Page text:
After Hyundai and MG Motor announced that they are coming up with connected car technologies, the question raised among many is how they work and how they will be operated? eSIM or embedded SIM is the one that connects the cars to mobile network operators.
In October 2013, GSMA (Global System for Mobile Communications Association) which is the mobile network operators' trade body worldwide, revealed that it was developing eSIM which can be soldered in place and then programmed to connect to a chosen carrier remotely. It connects the devices like smartwatches, smartphones, homes and cars to the mobile network operators.
Several global automakers like General Motors, Jaguar Land Rover, Renault Nissan, Scania and Volvo Cars are already providing these services in the European and American markets.
The Cloud-connected virtual eSIMs would enable automakers to remotely connect to their choice of network operator over the air to vehicles. These are intended to deliver a range of in-vehicle services such as infotainment, real-time navigation, insurance and breakdown services, as well as telematics and remote diagnostics.
Hyundai and MG Motors are the first passenger car makers come up such kind of services in the Indian market. Hyundai has come with an inbuilt Vodafone-Idea eSIM card for its upcoming compact SUV called Venue. MG Motors has entered the race with an SUV named Hector. It is supposed to launch in India in the latter half of the year.
Both SUVs does not need the user's smartphone to connect to a plethora of options like entertainment, navigation and emergency response etc.
How Does An eSIM Work & What Does It Offer?
There has been a slot for standard SIM cards available in some cars but it always had disadvantages like high and low temperatures within cars, exposure to different weather conditions, corrosion and constant vibration from the engine and road conditions.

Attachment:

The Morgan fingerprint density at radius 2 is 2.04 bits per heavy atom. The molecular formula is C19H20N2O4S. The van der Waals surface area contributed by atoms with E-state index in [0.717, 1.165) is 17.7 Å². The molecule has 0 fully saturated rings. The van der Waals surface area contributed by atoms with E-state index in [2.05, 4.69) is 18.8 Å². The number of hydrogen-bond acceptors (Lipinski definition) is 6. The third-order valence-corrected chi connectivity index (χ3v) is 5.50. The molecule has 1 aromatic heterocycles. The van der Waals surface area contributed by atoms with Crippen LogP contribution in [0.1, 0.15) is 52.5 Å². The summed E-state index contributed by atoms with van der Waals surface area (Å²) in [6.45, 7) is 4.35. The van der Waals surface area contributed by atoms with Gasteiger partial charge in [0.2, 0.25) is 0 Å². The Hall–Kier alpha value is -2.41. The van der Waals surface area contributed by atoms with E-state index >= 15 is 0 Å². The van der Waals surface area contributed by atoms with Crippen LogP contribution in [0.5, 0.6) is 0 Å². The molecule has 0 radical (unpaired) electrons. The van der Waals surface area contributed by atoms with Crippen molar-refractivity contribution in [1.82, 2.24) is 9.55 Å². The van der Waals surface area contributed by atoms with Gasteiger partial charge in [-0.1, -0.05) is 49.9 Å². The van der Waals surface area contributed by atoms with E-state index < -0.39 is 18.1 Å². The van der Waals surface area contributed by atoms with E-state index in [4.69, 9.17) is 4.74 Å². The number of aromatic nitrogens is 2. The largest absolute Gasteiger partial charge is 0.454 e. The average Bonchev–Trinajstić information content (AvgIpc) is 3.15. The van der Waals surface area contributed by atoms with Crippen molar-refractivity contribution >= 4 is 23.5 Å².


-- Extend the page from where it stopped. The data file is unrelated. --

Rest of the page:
Standard SIMs can also only connect to a single network at a time, reports whatphone.com but eSIMs are addressed many of these problems as they are directly soldered into the car making them more secure and resistant to the adverse conditions within vehicles. The car owners can swap between networks and use the eSIM for different purposes without having to change cards.
The cybersecurity firm, Gemalto wrote in a blog post: "With embedded LTE solutions, car manufacturers can offer high-speed, low latency connectivity and a suite of advanced services and features that enhance 'on the road' experiences for both drivers and passengers."
Users can enjoy simultaneous embedded voice and data services, allowing one passenger to search online for the best nearby restaurant while another passenger calls for a reservation.
Embedded eSIMs identify individual vehicles, encrypt communications and ensure secure global connectivity for smart vehicle systems including eCall emergency solutions, vehicle telematics, navigation and more.
eSIMs have already been chosen by the European Commission to form a part of in-car emergency call systems. This means all cars manufactured from 2018 were required to have an eSIM that can perform emergency functions, especially in relation to breakdowns and crashes via machine-to-machine (M2M) communication technology.
According to GSMA, eSIMs would help car manufacturers to offer any type of in-car connected service through a single SIM, which can be provisioned with the profile of a mobile operator once the car is shipped, as well as at the end of a contract without the SIM needing to be changed.
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